Today in a panel at a Bank for International Settlements (BIS) event, U.S. SEC Commissioner Hester Peirce, known as ‘crypto mum’, outlined some of the thorny issues around regulating decentralized finance (DeFi). She covered which areas would attract scrutiny from the SEC, the lack of a central counterparty to regulate, and her Safe Harbor proposal, which she plans to update.
She stated that many aspects of DeFi are outside the SEC’s purview, noting that a lot of what’s happening in DeFi is more about banking than securities, presumably because a significant amount of activity is around borrowing, lending, and to a lesser extent, insurance. Cryptocurrencies such as bitcoin and ether are classed as commodities which is the turf of the CFTC.
Peirce noted that if a protocol intended to mimic securities or related to asset management, it would be within the SEC’s purview. She added, “if you set up some sort of decentralized exchange (DEX) or automated market maker (AMM) that is trading securities among other things, then you have to think about what the implications are there.”
We’d observe it’s hard for a DEX to avoid that. Most DEXs or AMMs enable others to decide what assets to trade. So it would require a DEX coder to block numerous unknown assets somehow. There might need to be a list of acceptable assets. But which assets and who decides? It starts to introduce centralization. And whether or not a digital asset is a security is such a grey area.
For example, the SEC alleges that XRP is a security, resulting in many centralized exchanges dropping it. You can sort of trade XRP on the UniSwap DEX. That’s because Synthetix offers a version of XRP. Given XRP has its own blockchain protocol, what Synthetix is offering is a derivative. And derivatives are the purview of the CFTC. But several other cryptocurrencies traded on DEXs might be classed as securities.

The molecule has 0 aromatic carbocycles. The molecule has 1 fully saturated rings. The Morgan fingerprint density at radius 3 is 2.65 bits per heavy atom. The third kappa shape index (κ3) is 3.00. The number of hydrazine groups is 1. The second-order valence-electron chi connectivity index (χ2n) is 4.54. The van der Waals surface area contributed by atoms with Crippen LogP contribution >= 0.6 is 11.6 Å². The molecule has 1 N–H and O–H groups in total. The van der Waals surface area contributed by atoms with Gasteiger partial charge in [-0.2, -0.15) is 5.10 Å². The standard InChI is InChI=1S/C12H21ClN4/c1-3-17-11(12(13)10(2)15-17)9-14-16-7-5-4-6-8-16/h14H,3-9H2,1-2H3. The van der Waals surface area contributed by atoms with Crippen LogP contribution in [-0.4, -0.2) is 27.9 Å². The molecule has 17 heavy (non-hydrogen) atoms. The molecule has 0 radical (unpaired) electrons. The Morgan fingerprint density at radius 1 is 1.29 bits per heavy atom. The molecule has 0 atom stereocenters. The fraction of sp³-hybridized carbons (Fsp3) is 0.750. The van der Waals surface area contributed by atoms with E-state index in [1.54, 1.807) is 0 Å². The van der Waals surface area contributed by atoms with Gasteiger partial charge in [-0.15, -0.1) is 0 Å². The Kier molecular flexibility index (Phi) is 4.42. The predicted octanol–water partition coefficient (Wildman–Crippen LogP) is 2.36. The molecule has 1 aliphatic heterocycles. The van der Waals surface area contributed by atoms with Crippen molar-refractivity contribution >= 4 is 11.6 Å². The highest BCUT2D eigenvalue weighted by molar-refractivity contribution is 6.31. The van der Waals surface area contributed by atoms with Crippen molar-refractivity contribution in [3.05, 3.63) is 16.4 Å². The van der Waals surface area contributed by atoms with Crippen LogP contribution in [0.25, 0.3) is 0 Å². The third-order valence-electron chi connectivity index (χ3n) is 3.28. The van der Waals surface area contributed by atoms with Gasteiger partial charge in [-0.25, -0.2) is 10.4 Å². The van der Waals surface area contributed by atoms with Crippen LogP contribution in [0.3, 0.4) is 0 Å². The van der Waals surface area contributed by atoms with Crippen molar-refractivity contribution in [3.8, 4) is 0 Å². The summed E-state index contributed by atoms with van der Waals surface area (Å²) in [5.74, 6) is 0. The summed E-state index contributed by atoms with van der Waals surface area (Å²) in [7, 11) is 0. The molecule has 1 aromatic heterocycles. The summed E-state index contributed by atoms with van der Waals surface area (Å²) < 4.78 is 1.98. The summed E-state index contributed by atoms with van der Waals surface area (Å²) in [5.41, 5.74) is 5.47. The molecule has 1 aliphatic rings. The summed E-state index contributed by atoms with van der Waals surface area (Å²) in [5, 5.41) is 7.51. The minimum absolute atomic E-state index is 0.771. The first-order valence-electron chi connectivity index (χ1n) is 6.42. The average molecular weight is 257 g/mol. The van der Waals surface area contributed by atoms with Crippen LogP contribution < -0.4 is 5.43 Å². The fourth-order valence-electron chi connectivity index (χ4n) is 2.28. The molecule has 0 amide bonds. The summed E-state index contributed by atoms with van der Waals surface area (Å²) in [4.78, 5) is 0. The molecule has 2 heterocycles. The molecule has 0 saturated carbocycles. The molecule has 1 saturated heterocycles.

It’s not something Peirce stated, but we’d argue the same issues might impact the borrowing and lending protocols. All DeFi lending protocols lend money against digital assets. And some of those digital assets could be securities. This means most lending protocols are probably involved in securities lending. And that falls under the SEC’s purview.
No central counterparty
Peirce’s next point was about the decentralization challenge. “Us regulators are used to dealing with a central counterparty to whom we can go and to whom people using the service can go when there’s a problem. That is certainly a risk,” she said.
However, the regulator identified potential alternative ways to mitigate the risk, such as insurance or creating a system to mutualize any losses.
“Often, people aren’t really thinking about regulation until there’s actually a problem. And then when there is a problem, they really want there to be a regulator to go to. And they really want there to be a way to reverse the bad thing that happened,” said Peirce.
She continued, “In the case of DeFi there could be neither. And that could be really problematic for people. And they’ll only find out about it, or they’ll only really focus their thinking on that point when something does happen.”
The regulator made an interesting metaphor that envisages something similar to a DeFi Mullet haircut where the user interface is more conventional for the average person and centralized, and the decentralized activities happen in the background.
Meanwhile, Peirce also talked about the Safe Harbor proposal she made last year. It aims to allow projects, not just DeFi projects, to issue tokens without being classed as securities with a three-year grace period. That’s only provided there’s transparency over code builds and token transactions. Plus, it would be subject to anti fraud laws.
She plans to update the proposal and share it with incoming SEC Chairman Gary Gensler. “I’m hoping to present the safe harbor to him and suggest that he pursue something like it. I’m not wedded to that. But I think we need to provide some clarity for people trying to develop these networks,” said Peirce.